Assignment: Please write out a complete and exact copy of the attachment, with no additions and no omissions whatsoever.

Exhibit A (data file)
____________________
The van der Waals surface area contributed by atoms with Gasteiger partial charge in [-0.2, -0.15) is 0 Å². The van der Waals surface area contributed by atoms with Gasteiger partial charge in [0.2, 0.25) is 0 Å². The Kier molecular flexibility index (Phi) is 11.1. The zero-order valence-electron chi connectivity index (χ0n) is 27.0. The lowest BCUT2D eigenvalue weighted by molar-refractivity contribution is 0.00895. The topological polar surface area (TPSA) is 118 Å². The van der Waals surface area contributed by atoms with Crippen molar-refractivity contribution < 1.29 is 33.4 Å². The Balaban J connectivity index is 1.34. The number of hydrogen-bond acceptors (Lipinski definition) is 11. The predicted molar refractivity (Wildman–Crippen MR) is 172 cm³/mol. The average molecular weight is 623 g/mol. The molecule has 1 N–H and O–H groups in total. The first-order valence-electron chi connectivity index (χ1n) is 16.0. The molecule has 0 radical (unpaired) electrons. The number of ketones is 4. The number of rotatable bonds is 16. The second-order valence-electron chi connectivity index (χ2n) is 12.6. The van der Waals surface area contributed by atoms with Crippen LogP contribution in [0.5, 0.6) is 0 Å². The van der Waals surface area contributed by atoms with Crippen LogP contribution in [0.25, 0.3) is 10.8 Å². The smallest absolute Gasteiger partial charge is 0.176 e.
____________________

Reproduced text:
The van der Waals surface area contributed by atoms with Gasteiger partial charge in [-0.2, -0.15) is 0 Å². The van der Waals surface area contributed by atoms with Gasteiger partial charge in [0.2, 0.25) is 0 Å². The Kier molecular flexibility index (Phi) is 11.1. The zero-order valence-electron chi connectivity index (χ0n) is 27.0. The lowest BCUT2D eigenvalue weighted by molar-refractivity contribution is 0.00895. The topological polar surface area (TPSA) is 118 Å². The van der Waals surface area contributed by atoms with Crippen molar-refractivity contribution < 1.29 is 33.4 Å². The Balaban J connectivity index is 1.34. The number of hydrogen-bond acceptors (Lipinski definition) is 11. The predicted molar refractivity (Wildman–Crippen MR) is 172 cm³/mol. The average molecular weight is 623 g/mol. The molecule has 1 N–H and O–H groups in total. The first-order valence-electron chi connectivity index (χ1n) is 16.0. The molecule has 0 radical (unpaired) electrons. The number of ketones is 4. The number of rotatable bonds is 16. The second-order valence-electron chi connectivity index (χ2n) is 12.6. The van der Waals surface area contributed by atoms with Crippen LogP contribution in [0.5, 0.6) is 0 Å². The van der Waals surface area contributed by atoms with Crippen LogP contribution in [0.25, 0.3) is 10.8 Å². The smallest absolute Gasteiger partial charge is 0.176 e.